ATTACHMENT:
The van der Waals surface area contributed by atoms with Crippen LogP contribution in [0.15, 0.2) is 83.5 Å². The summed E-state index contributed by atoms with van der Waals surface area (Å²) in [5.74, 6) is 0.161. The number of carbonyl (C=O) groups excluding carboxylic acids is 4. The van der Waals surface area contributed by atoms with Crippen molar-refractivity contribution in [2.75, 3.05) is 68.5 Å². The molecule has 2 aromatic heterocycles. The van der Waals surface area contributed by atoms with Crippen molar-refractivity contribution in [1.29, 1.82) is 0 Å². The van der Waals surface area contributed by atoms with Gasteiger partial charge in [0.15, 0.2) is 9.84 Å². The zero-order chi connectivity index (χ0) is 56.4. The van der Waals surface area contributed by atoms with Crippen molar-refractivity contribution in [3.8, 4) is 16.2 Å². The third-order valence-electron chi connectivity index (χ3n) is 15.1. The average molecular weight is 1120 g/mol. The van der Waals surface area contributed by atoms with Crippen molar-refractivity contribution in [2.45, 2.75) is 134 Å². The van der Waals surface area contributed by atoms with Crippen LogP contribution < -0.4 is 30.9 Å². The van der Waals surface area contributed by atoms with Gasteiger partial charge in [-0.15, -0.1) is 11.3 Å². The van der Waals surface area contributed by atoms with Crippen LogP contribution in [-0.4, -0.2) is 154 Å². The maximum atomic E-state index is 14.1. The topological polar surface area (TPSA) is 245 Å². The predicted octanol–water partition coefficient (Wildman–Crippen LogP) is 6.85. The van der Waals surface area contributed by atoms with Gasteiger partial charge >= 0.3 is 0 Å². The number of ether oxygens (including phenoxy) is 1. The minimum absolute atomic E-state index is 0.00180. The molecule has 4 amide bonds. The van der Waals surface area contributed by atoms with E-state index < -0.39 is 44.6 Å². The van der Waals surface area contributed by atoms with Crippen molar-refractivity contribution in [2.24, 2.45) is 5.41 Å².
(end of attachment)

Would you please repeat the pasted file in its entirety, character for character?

The van der Waals surface area contributed by atoms with Crippen LogP contribution in [0.15, 0.2) is 83.5 Å². The summed E-state index contributed by atoms with van der Waals surface area (Å²) in [5.74, 6) is 0.161. The number of carbonyl (C=O) groups excluding carboxylic acids is 4. The van der Waals surface area contributed by atoms with Crippen molar-refractivity contribution in [2.75, 3.05) is 68.5 Å². The molecule has 2 aromatic heterocycles. The van der Waals surface area contributed by atoms with Crippen molar-refractivity contribution in [1.29, 1.82) is 0 Å². The van der Waals surface area contributed by atoms with Gasteiger partial charge in [0.15, 0.2) is 9.84 Å². The zero-order chi connectivity index (χ0) is 56.4. The van der Waals surface area contributed by atoms with Crippen molar-refractivity contribution in [3.8, 4) is 16.2 Å². The third-order valence-electron chi connectivity index (χ3n) is 15.1. The average molecular weight is 1120 g/mol. The van der Waals surface area contributed by atoms with Crippen molar-refractivity contribution in [2.45, 2.75) is 134 Å². The van der Waals surface area contributed by atoms with Crippen LogP contribution < -0.4 is 30.9 Å². The van der Waals surface area contributed by atoms with Gasteiger partial charge in [-0.15, -0.1) is 11.3 Å². The van der Waals surface area contributed by atoms with Crippen LogP contribution in [-0.4, -0.2) is 154 Å². The maximum atomic E-state index is 14.1. The topological polar surface area (TPSA) is 245 Å². The predicted octanol–water partition coefficient (Wildman–Crippen LogP) is 6.85. The van der Waals surface area contributed by atoms with Gasteiger partial charge >= 0.3 is 0 Å². The number of ether oxygens (including phenoxy) is 1. The minimum absolute atomic E-state index is 0.00180. The molecule has 4 amide bonds. The van der Waals surface area contributed by atoms with E-state index < -0.39 is 44.6 Å². The van der Waals surface area contributed by atoms with Crippen molar-refractivity contribution in [2.24, 2.45) is 5.41 Å².